The D.C. Circuit held that the lower court was correct in rejecting Anthem’s argument regarding merger specificity. Anthem argued that the merger would allow it to create new, innovative products and lower costs, but the district court properly found that Anthem’s inability to create better programs on its own stemmed from a “no frills culture” or “flawed marketing strategies” rather than any inherent difficulties that the merger would overcome.

The court also agreed with the district court’s skepticism that Anthem could actually achieve lower provider rates and other cost savings, thereby failing to show the efficiencies are verifiable or likely to occur. First, such lower rates would have to be renegotiated, which would require persuading large health systems to agree to lower rates. Furthermore, Anthem likely already achieved “whatever economies of scale are available,” and therefore adding Cigna would not create additional, meaningful cost savings.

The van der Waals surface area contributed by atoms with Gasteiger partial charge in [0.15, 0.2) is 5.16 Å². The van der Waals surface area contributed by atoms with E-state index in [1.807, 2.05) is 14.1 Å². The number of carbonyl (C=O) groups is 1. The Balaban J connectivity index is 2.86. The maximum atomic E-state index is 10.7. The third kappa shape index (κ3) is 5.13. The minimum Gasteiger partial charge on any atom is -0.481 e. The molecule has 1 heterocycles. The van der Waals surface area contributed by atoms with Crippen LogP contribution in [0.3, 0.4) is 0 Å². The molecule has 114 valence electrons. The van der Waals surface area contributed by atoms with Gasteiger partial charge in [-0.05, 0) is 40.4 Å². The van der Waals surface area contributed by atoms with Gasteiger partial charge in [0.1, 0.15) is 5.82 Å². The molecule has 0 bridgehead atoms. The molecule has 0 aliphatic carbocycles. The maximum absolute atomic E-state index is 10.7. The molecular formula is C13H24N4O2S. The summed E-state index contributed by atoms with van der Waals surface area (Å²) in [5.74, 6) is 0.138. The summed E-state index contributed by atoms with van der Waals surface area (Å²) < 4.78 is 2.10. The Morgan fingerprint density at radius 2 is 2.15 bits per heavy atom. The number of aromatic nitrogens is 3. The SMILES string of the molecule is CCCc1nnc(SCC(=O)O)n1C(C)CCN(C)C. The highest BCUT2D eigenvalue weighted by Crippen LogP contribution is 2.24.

Judges in other recent health-care merger decisions (for example, the Penn State Hershey Medical Center/PinnacleHealth System merger) have articulated views similar to those in the district and circuit court opinions in Anthem/Cigna, finding that merging parties have not been able to validate their efficiency claims. And, notwithstanding Judge Brett M. Kavanaugh’s dissenting opinion in Anthem/Cigna, there is skepticism in the courts and agencies regarding the efficiencies defense in general.

At bottom, merging competitors face a significant burden, and an emboldened DOJ and FTC, to show their contemplated merger would benefit consumers.

So how can merging parties establish a successful efficiencies defense? In the health-care context, parties cannot simply point to whichever party does something better (e.g., higher quality scores, lower purchasing costs) and argue that the lower performing party would achieve these improvements as a result of the merger.